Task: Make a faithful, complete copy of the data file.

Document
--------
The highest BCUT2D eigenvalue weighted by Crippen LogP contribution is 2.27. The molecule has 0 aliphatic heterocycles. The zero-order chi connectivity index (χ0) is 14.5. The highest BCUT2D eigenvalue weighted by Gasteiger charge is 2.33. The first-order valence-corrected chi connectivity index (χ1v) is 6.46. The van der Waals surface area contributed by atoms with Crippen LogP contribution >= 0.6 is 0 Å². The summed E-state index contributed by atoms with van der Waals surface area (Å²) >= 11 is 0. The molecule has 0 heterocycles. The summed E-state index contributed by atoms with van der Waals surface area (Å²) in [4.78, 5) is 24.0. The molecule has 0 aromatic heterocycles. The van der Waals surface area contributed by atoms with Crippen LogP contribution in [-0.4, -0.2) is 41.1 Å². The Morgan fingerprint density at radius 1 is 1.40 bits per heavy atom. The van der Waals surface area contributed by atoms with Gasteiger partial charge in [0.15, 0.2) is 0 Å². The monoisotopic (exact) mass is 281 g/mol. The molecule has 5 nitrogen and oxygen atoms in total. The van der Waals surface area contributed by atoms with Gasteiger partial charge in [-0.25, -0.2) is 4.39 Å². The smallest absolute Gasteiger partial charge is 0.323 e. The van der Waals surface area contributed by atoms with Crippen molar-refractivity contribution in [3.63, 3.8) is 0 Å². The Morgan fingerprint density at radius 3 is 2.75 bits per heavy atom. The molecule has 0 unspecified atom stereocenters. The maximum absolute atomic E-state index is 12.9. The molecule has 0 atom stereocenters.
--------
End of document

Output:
The highest BCUT2D eigenvalue weighted by Crippen LogP contribution is 2.27. The molecule has 0 aliphatic heterocycles. The zero-order chi connectivity index (χ0) is 14.5. The highest BCUT2D eigenvalue weighted by Gasteiger charge is 2.33. The first-order valence-corrected chi connectivity index (χ1v) is 6.46. The van der Waals surface area contributed by atoms with Crippen LogP contribution >= 0.6 is 0 Å². The summed E-state index contributed by atoms with van der Waals surface area (Å²) >= 11 is 0. The molecule has 0 heterocycles. The summed E-state index contributed by atoms with van der Waals surface area (Å²) in [4.78, 5) is 24.0. The molecule has 0 aromatic heterocycles. The van der Waals surface area contributed by atoms with Crippen LogP contribution in [-0.4, -0.2) is 41.1 Å². The Morgan fingerprint density at radius 1 is 1.40 bits per heavy atom. The van der Waals surface area contributed by atoms with Gasteiger partial charge in [0.15, 0.2) is 0 Å². The monoisotopic (exact) mass is 281 g/mol. The molecule has 5 nitrogen and oxygen atoms in total. The van der Waals surface area contributed by atoms with Gasteiger partial charge in [-0.25, -0.2) is 4.39 Å². The smallest absolute Gasteiger partial charge is 0.323 e. The van der Waals surface area contributed by atoms with Crippen molar-refractivity contribution in [3.63, 3.8) is 0 Å². The Morgan fingerprint density at radius 3 is 2.75 bits per heavy atom. The molecule has 0 unspecified atom stereocenters. The maximum absolute atomic E-state index is 12.9. The molecule has 0 atom stereocenters.